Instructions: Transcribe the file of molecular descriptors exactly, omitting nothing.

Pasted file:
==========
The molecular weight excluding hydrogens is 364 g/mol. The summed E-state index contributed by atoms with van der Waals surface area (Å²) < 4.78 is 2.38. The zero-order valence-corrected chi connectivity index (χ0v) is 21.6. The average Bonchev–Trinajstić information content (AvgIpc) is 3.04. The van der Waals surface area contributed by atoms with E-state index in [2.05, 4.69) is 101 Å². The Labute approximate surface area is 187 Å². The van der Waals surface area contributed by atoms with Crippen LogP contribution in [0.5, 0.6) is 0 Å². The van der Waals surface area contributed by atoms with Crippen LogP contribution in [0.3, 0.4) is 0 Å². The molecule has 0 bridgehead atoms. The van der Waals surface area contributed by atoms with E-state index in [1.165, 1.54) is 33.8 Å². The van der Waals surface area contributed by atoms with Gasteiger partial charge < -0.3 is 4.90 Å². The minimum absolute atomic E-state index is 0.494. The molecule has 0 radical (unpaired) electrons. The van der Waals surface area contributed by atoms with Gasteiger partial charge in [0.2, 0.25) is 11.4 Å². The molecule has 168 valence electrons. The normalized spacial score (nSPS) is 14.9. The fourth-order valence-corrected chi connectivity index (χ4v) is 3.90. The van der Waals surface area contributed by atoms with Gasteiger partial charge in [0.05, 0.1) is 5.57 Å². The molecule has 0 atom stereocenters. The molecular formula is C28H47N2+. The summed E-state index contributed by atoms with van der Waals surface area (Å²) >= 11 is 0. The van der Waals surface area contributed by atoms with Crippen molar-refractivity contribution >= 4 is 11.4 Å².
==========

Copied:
The molecular weight excluding hydrogens is 364 g/mol. The summed E-state index contributed by atoms with van der Waals surface area (Å²) < 4.78 is 2.38. The zero-order valence-corrected chi connectivity index (χ0v) is 21.6. The average Bonchev–Trinajstić information content (AvgIpc) is 3.04. The van der Waals surface area contributed by atoms with E-state index in [2.05, 4.69) is 101 Å². The Labute approximate surface area is 187 Å². The van der Waals surface area contributed by atoms with Crippen LogP contribution in [0.5, 0.6) is 0 Å². The van der Waals surface area contributed by atoms with Crippen LogP contribution in [0.3, 0.4) is 0 Å². The molecule has 0 bridgehead atoms. The van der Waals surface area contributed by atoms with E-state index in [1.165, 1.54) is 33.8 Å². The van der Waals surface area contributed by atoms with Gasteiger partial charge < -0.3 is 4.90 Å². The minimum absolute atomic E-state index is 0.494. The molecule has 0 radical (unpaired) electrons. The van der Waals surface area contributed by atoms with Gasteiger partial charge in [0.2, 0.25) is 11.4 Å². The molecule has 168 valence electrons. The normalized spacial score (nSPS) is 14.9. The fourth-order valence-corrected chi connectivity index (χ4v) is 3.90. The van der Waals surface area contributed by atoms with Gasteiger partial charge in [0.05, 0.1) is 5.57 Å². The molecule has 0 atom stereocenters. The molecular formula is C28H47N2+. The summed E-state index contributed by atoms with van der Waals surface area (Å²) >= 11 is 0. The van der Waals surface area contributed by atoms with Crippen molar-refractivity contribution >= 4 is 11.4 Å².